Yesterday dawned, with a sense of foreboding (actually it dawned with me coughing my lungs out, but we’ve heard enough about the sub-optimal state of my respiratory system this week). On this day, I was giving the talk I was dreading when I got asked to do it. It’s the talk I actually put more work into than any of the other sessions I was presenting at this JavaOne. It was the Women In IT talk.
It’s timely, given that conference season has one again led to cries of sexism and discrimination. So although I really hate banging on about the subject (you’d never believe it from my blog) it’s still necessary to cover.
I feel, and have felt for a long time, that the way we’re approaching the “problem" of the lack of women techies is just wrong. Obviously painting stuff pink is just not going to cut it (I hope that’s obvious). I think the fundamental problem is that we keep thinking about women. While that should be great for someone like me, it actually triggers a whole bunch of gender stereotyping in our poor human brains which prevents us seeing the big picture - the fact that we’re not attractive as an industry for women suggests we’re losing a whole heap of talent because of some sort of image problem. We just don’t see the other missing minorities, or we’re not comfortable talking about them. I mean, can you image running a session about attracting more black people into programming? I suspect there would be uproar in singling out a minority based on something as arbitrary as skin colour.
To be fair, even before the session there was a tiny bit of controversy:
It is nice though to see guys (because indeed this was someone of the male persuasion) getting upset at the thought of someone taking a shot at the girls again. I think it probably would have been a little
more helpful to the session if they’d put my name on it…
Maybe the publicity helped, because there was a really decent turnout for the talk. I’m terrible at estimating numbers, and of course I completely forgot to take a photo of my lovely audience. But I’d say there were… 60? 80? people there? Between 50 and 100 anyway, and seemed like a roughly even split of men and women, and there were people of different backgrounds. Which is great, it’s more women than you normally see at a conference, and more men than you usually see at an event talking about “women’s issues”. I really love running sessions about this subject with guys there, I’m of the opinion that talking about this with just women is almost completely useless, and isolates us from the rest of our community.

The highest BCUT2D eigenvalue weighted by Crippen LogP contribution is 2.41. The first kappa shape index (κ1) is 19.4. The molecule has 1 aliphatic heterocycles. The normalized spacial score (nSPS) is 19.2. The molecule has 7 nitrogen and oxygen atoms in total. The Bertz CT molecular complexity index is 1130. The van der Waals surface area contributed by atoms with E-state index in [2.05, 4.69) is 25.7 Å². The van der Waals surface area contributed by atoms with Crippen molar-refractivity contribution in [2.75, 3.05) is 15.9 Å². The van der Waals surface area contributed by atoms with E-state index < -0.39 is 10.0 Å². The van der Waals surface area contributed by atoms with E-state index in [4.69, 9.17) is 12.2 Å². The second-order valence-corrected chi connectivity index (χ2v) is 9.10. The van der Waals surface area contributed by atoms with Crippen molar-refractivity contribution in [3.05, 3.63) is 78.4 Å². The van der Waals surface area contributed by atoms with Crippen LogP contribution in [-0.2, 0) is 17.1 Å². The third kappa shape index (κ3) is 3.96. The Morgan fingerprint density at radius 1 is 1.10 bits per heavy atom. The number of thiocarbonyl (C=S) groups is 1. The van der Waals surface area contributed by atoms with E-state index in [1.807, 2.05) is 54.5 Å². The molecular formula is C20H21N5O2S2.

I took the novel approach of actually trying to treat the problem the same way coders treat any problem: break it down logically. So I had the problem, the requirements, a retrospective, and the aim was to come up with a list of tasks going forward.Georges Saab
from Oracle was great as our “Business Analyst” - not only did he outline the business value in increasing diversity in the workplace:
- Greater pool of talent to hire from
- Happier and more productive employees
- Greater retention rates
He also gave examples of how this is a bigger problem than just “Women in IT” - he spoke about being the outsider as an American who had relocated to Sweden, and how he benefitted from being in a country that recognises a father’s rights when his daughter was born there.
At LMAX we’re super-Agile (something we’ll actually be talking about at Devoxx
this year), so the logical thing to do is to have a retrospective. The question was somewhat fluffy - tell me about working as a techie, specific points about being female not essential. So as with all our retrospectives, we covered good points, bad points, questions and ideas.
<aside>Incidentally, loads of people there knew about Agile methods and many were using them at work. Does this mean that agile is now more-or-less the norm? Does it mean that companies that encourage people to go to conferences are agile or agile-friendly companies? Or does it mean that people who care about people (i.e. those that go to a session like this) are more drawn to Agile methods? </aside>
(Yes, I’m wearing trainers to present, for the very first time! Thanks to Cecilia Borg
for taking the photo)
((Also, special super-thanks to Stephen Chin
who saved my presentation by sneaking in with a flipchart, stand and pens literally seconds before I needed it))
Everyone in the audience came up with really great points about working as a techie. The thing I found most interesting was that very little of it was gender-specific.
- "Pink it and Shrink it” marketing campaigns, allegedly for women.
- How do you get into the job? Entry and career paths unclear
- The hours
- Lack of mentoring/role models
- Booth Babes (they are bad for women, but they are bad for men too - very demeaning to assume that guys as bright and successful as techies are drawn only to boobs)
- Salary discrepancies
- Brogrammers stereotype
- Education pipeline – women doing “computery” subjects decreasing from about 13 years old and onwards (UK numbers)